Cheney Bros Historic District
National Historic Landmark
Blocks around Pine Street in Manchester, Mixed
Ugh. How to capture a whole “district” in one of these short little posts? Impossible. Especially one like this one – which I happen to feel is a very important chapter in our county’s industrial history.
The fine folks up at the Manchester Historical Society HAVE done a great job capturing the entire District on one page. This is a very rare time I’m more or less going to defer to the experts and just send you to their page for details of many of the 200+ buildings in the District.
Cheney Brothers Historic District was a center of the silk industry in the late nineteenth and early twentieth century. The 175-acre district in Manchester includes over 275 mill buildings, workers houses, churches, schools and Cheney family mansions. These structures represent the well-preserved company town of the Cheney Brothers silk manufacturing company, the first America-based silk company, started by George and Charles Cheney, after their many visits to the east to discover how to properly raise and process silkworms. The area was declared a National Historic Landmark in 1978.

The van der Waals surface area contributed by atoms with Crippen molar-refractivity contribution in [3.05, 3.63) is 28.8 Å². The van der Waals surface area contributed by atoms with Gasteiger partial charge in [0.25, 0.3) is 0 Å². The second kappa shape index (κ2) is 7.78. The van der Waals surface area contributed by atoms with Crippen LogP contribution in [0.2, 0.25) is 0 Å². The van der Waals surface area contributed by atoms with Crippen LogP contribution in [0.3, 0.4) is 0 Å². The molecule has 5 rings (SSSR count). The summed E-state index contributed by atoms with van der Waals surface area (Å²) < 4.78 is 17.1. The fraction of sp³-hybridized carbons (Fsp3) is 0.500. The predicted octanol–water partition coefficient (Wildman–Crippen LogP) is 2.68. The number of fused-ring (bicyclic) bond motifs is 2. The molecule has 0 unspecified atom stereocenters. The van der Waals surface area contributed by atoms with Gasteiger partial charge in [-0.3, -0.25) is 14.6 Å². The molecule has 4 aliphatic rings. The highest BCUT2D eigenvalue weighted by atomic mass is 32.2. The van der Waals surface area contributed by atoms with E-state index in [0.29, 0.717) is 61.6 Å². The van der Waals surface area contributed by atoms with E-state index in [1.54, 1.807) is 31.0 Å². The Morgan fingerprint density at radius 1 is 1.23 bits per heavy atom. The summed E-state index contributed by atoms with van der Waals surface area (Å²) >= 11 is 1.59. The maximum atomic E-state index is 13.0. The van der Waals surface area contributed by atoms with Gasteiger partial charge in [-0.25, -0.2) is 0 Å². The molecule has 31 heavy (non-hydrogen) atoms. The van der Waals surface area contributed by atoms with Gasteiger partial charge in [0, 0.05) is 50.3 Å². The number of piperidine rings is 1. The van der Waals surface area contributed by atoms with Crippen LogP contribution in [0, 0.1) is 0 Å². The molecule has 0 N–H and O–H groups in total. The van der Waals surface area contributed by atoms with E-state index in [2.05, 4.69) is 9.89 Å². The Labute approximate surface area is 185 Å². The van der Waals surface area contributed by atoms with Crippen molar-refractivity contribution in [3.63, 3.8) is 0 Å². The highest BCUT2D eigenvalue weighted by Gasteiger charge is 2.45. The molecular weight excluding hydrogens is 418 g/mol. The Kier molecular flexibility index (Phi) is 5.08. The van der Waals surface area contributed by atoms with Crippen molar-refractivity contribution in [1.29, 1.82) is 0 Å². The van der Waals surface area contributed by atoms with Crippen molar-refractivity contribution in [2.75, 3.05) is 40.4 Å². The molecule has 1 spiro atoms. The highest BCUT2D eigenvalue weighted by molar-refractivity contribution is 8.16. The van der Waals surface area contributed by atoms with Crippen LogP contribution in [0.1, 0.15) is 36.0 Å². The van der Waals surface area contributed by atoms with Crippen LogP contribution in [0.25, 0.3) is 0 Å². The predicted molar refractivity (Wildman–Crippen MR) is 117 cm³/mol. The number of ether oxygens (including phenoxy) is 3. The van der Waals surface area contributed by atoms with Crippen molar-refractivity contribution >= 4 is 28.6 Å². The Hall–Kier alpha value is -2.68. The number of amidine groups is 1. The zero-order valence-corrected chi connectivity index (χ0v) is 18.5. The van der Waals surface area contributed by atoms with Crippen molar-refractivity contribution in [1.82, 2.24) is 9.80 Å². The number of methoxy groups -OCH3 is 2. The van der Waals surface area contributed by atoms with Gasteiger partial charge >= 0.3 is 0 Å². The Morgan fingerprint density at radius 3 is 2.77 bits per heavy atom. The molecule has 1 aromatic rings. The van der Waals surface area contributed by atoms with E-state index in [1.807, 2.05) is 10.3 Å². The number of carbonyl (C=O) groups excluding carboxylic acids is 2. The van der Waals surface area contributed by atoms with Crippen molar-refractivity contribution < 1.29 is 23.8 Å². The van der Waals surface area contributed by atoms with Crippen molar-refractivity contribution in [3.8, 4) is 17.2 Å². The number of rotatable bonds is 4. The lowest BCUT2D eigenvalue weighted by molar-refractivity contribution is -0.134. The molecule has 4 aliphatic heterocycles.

I do feel fine about deferring though, because I actually lived in one of the mills in the District after college for a while – they’d been converted to loft apartments. And if you’re familiar with Manchester’s crazy roads, you know I’ve driven/walked pretty much every inch of this area, often by accident.
Of course, I’ve revisited the historic district for this website to take in such sites as the Manchester History Center, the Old Manchester Museum, the Cheney Silk Vaults, the Cheney Homestead, Cheney Hall, the Keeney Schoolhouse, and the Cheney Brothers Fire Museum. Most of the mills are still standing and slowing being converted into other things if not already apartments. The Cheney Mansions still stand proudly on the hill and there are now ways to view most of the complex by bicycle: The Cheney Rail Trail now connects to the Charter Oak Greenway and they pass much of the linked stuff above.
As I said, the Manchester Historical Society folks have put together a great set of web pages about the NHL. I urge you to check it out – it’s really very interesting.